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Journal of Biomedical Optics

Use of picosecond Kerr-gated Raman spectroscopy to suppress signals from both surface and deep layers in bladder and prostate tissue
Author(s): Maria Consuelo Hart Prieto; Pavel Matousek; Michael Towrie; Anthony William Parker; Mark P.J. Wright; Alastair Ritchie; Nicholas Stone
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Paper Abstract

Raman spectroscopy is an optical technique able to interrogate biological tissues, giving us an understanding of the changes in molecular structure that are associated with disease development. The Kerr-gated Raman spectroscopy technique uses a picosecond pulsed laser as well as fast temporal gating of collected Raman scattered light. Prostate samples for this study were obtained by taking a chip at the transurethral resection of the prostate (TURP), and bladder samples from a biopsy taken at transurethral resection of bladder tumor (TURBT) and TURP. Spectra obtained through the bladder and prostate gland tissue, at different time delays after the laser pulse, clearly show change in the spectra as depth profiling occurs, eventually showing signals from the uric acid cell and urea cell, respectively. We show for the first time, using this novel technique, that we are able to obtain spectra from different depths through both the prostate gland and the bladder. This has major implications in the future of Raman spectroscopy as a tool for diagnosis. With the help of Raman spectroscopy and Kerr gating, it may be possible to pick up the spectral differences from a small focus of adenocarcinoma of the prostate gland in an otherwise benign gland, and also stage the bladder cancers by assessing the base of the tumor post resection.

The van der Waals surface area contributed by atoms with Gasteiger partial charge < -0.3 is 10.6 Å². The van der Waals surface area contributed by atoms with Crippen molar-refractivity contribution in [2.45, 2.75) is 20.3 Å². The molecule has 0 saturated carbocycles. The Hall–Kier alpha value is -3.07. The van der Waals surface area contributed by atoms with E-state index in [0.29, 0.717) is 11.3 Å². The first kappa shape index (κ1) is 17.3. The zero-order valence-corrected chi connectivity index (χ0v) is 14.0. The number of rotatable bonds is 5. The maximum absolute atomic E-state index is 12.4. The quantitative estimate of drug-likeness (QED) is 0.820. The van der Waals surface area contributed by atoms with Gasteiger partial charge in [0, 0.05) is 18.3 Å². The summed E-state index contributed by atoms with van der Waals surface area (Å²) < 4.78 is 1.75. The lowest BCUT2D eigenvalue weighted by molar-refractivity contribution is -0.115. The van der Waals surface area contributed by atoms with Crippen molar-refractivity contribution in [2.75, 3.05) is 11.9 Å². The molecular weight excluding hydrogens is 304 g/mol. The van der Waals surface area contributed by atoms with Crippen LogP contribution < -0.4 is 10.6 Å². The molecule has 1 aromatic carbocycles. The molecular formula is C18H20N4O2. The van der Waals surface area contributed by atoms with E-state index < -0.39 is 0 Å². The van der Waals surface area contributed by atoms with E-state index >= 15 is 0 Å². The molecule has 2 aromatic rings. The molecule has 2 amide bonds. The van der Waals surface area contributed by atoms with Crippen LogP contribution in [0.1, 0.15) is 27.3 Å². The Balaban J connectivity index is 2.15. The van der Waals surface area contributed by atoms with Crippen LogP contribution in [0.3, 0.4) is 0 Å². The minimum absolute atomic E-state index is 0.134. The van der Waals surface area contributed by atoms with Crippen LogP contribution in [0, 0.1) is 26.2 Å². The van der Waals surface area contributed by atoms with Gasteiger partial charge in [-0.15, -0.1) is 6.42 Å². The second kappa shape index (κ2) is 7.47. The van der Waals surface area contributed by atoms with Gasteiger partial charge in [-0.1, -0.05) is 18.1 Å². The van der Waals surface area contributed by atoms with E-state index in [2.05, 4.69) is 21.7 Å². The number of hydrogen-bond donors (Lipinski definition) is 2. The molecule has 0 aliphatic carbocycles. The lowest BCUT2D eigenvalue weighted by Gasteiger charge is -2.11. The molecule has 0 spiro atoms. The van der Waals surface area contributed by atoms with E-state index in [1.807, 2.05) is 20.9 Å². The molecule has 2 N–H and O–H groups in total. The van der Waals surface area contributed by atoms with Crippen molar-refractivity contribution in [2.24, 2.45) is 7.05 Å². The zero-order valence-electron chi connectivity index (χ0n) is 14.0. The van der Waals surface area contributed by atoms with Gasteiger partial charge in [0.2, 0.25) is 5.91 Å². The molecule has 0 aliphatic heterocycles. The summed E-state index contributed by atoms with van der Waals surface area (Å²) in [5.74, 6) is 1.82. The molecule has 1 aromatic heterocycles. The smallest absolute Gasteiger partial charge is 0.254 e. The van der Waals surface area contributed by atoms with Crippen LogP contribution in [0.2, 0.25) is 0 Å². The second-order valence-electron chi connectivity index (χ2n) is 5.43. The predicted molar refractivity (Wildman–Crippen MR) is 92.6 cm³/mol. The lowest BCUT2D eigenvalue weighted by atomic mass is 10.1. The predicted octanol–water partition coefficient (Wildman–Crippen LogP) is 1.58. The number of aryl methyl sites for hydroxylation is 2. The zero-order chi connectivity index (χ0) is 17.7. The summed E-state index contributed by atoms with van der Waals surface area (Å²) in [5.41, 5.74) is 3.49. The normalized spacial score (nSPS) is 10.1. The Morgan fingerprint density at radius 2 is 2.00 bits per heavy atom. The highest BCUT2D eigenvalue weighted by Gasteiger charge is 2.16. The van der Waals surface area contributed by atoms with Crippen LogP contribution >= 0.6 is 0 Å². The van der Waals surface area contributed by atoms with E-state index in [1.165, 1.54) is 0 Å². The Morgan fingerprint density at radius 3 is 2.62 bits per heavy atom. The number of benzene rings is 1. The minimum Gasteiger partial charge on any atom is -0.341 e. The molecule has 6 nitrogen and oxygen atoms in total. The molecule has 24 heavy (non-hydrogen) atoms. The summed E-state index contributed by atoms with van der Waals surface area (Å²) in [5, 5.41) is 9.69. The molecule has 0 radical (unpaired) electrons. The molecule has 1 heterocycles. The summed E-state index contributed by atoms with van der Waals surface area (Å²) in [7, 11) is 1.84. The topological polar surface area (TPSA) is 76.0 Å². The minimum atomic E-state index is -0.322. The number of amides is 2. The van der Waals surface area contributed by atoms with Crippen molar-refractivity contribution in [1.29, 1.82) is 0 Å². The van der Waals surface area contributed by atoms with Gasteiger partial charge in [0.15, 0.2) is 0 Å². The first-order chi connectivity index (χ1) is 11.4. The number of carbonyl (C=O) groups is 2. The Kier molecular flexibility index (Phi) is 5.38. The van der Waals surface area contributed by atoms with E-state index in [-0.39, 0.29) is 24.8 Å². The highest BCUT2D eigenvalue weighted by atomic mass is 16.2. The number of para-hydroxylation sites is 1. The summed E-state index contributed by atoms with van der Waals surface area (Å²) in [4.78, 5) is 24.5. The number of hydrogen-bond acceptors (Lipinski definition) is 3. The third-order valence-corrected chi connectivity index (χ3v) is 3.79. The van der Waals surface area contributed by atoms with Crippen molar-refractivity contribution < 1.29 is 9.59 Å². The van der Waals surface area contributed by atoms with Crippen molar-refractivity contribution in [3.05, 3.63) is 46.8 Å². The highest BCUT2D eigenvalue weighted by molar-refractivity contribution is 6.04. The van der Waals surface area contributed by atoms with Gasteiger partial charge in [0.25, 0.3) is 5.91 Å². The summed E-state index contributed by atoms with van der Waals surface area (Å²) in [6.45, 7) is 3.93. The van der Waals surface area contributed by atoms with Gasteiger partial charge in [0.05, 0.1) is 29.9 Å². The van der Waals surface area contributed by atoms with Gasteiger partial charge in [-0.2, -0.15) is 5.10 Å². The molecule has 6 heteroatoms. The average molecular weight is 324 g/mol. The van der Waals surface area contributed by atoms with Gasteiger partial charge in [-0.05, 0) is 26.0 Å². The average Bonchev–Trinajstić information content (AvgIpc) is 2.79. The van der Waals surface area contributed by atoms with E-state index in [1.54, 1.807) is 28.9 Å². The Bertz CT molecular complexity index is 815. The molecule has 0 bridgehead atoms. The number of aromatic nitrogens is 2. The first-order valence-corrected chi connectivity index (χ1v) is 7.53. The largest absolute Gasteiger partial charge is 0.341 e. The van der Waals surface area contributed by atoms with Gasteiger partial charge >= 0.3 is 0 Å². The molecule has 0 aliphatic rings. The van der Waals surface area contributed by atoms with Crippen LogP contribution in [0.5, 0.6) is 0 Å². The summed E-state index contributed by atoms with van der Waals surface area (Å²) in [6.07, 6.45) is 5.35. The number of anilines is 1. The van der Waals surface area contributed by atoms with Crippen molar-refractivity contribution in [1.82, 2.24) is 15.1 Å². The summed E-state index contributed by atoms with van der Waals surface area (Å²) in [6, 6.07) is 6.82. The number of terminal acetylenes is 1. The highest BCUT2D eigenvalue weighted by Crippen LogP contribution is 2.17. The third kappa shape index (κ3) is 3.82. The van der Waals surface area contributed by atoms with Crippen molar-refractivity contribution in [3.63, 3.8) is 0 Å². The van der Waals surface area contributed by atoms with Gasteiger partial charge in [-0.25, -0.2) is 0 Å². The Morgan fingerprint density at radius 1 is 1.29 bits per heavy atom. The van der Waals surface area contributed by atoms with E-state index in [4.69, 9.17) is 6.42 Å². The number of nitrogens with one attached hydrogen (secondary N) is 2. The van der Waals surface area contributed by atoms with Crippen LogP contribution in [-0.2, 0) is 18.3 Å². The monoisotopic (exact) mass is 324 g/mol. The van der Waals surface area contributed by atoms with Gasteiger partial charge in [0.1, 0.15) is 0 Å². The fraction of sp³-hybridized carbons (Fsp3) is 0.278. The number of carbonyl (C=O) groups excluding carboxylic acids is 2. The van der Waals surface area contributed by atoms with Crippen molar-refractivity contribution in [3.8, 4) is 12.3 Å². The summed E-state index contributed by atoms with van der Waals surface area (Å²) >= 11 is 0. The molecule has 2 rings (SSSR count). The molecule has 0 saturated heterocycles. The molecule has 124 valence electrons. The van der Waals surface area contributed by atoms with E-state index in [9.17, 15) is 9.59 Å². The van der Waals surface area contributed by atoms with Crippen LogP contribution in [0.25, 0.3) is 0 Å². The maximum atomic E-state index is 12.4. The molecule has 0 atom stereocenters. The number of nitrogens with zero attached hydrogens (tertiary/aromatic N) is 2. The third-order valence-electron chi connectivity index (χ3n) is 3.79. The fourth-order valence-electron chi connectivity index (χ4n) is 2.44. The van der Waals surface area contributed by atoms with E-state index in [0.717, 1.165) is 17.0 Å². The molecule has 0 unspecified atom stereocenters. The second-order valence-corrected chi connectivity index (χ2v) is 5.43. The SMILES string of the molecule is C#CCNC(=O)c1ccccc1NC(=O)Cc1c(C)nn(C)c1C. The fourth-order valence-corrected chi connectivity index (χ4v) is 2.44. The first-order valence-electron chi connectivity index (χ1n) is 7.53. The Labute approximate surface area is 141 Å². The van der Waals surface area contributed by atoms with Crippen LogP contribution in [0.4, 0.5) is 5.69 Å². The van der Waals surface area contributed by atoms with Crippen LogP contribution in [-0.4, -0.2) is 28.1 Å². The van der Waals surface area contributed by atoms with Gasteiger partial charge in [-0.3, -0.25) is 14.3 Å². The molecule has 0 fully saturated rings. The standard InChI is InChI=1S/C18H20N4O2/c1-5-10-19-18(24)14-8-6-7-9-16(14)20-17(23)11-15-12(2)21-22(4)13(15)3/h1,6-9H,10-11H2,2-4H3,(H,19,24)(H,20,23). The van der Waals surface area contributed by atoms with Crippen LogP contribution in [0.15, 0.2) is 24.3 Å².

Paper Details

Date Published: 1 July 2005
PDF: 6 pages
J. Biomed. Opt. 10(4) 044006 doi: 10.1117/1.1991848
Published in: Journal of Biomedical Optics Volume 10, Issue 4
Show Author Affiliations
Maria Consuelo Hart Prieto, Gloucestershire Hospitals NHS Foundation Trust (United Kingdom)
Pavel Matousek, Rutherford Appleton Lab. (United Kingdom)
Michael Towrie, Rutherford Appleton Lab. (United Kingdom)
Anthony William Parker, Rutherford Appleton Lab. (United Kingdom)
Mark P.J. Wright, United Bristol Healthcare NHS Trust (United Kingdom)
Alastair Ritchie, Gloucestershire Hospitals NHS Trust (United Kingdom)
Nicholas Stone, Gloucestershire Royal Hospital (United Kingdom)

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